Occitan Festival in Rodez

The various cultural irridentisms that have marked Europe since the sixties have always made me feel uneasy. The enemy was (& remains) the nation-state, so what’s the point of creating more nation-statelet subunits based on the same perceived unification points: sameness of language & supposed historical-cultural experience. Sameness as core identity can of course only be percieved against a (to be loathed & excluded) difference. If the nation-states of France, Germany or England seemed to me the geriatric political structures that needed to be overcome, then a new kingdom of Brittany or republic of Corsica or Countdom of Occitania were not the way to go. I may be phobic in these matters, due to the fact that I was raised in one of those nano-nation states, the “Grand”- Duchy of L. (the smaller the place gets, the more high-faluting the title), a place whose treacle-sweet trap I managed to escape at eighteen — but that’s another story.

So it was with some trepidation that I arrived at Rodez for the last two days of the Occitan summer festival — Estivada 2005 — convinced to go there by Nicole Peyrafitte whose Pyrenean roots are core to her work as performance artist & singer, & who had been there last year. (Rodez is a hilltop city which turned out to also be fun for 12 year old son Miles, a passionate skateboarder who immediately linked up with the Rodezian skateboarders & had a ball.) I was most pleasantly surprised in that most of the music we saw was not of the reactionary folklorist order, but was inventive and forward looking, using local Occitan traditions in song materials and instruments, but bringing them squarely into the present. L’ola s’abronda or Loule Sabronde in French (& which could be translated as “pot on the boil”) consist of a singer/bass-clarinet/guitar, a bass guitarist and a percussionist (all three of which also using samplers), while using older and current Occitan material — both musically and language-wise (the Rouergian patois of Occitan in fact) —, explored musical spaces that traversed electronic music, free jazz, rock, & twisted folk-pop (check out a couple of their tunes on their site). Or the next day a very young singer (with guitar & sampler) called Sarg who used the guitar most sparingly, but with voice & sampler built ever more complexly layered sound structures into which to set his songs, going from (what I believe were) Peire Vidal lyrics (hauntingly re-invented in a gutsy rock mode) to his own compositions, close to what one could call sound-poetry, moving from semantically clear elements to pure sound. I cannot find any information on him on the web, but in the Occitan avant-garde domain he is certainly one of the more visible and energetic presences.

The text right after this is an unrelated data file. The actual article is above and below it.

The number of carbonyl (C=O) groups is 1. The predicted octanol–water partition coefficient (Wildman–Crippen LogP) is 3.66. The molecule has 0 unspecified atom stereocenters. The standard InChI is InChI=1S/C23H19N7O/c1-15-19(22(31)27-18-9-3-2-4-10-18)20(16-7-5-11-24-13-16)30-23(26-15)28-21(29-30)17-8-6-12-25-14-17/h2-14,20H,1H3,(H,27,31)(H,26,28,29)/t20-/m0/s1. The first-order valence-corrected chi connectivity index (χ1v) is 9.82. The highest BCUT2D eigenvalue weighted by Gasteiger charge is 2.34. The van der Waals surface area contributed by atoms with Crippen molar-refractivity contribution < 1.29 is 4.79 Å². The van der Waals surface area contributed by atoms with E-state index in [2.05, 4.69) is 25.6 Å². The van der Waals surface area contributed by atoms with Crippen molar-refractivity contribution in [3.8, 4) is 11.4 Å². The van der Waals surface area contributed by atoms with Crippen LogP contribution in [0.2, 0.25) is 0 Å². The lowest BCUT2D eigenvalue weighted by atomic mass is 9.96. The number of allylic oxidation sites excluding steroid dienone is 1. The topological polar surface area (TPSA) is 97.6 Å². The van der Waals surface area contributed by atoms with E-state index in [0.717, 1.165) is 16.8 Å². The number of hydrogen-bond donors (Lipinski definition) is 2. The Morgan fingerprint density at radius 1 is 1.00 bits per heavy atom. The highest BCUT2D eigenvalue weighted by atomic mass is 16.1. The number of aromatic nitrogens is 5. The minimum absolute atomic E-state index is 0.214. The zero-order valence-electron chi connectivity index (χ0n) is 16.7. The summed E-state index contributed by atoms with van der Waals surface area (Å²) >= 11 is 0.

So I may still not think that a political nation-state entity called Occitania or whatever would be a viable proposition, but the cultural limit- and border-crossing experience possible under the present situation is certainly not only viable but makes for a totally interesting and ground-breaking art. More on this as I can.

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2 Responses

  1. Sarg says:

    Hi, Thinks a lot for what you say about my work. In fact, the Troubadour’s text was of Pèire de Cardenal. And others writers like Jean Bodon, Gilbert Mercadier, Serges Carles or Marcelle Delpastre. And others who are anonim. Actually, this performans was my first with this kind of work. I’m triying to found some places to perform.
    In Occitania, people used to follow the dance only with voices. I just try to come back to this tribal and roots way to dance and, if it’s possible, mooving trad occitan music to something more… gothic Electronic and rock?
    In this moment, i’m triying to found a label and a producteur. If you want, sand me your adress and I will sand you my cd demo.

    Thanks a lot



  2. Anonymous says:

    nice site

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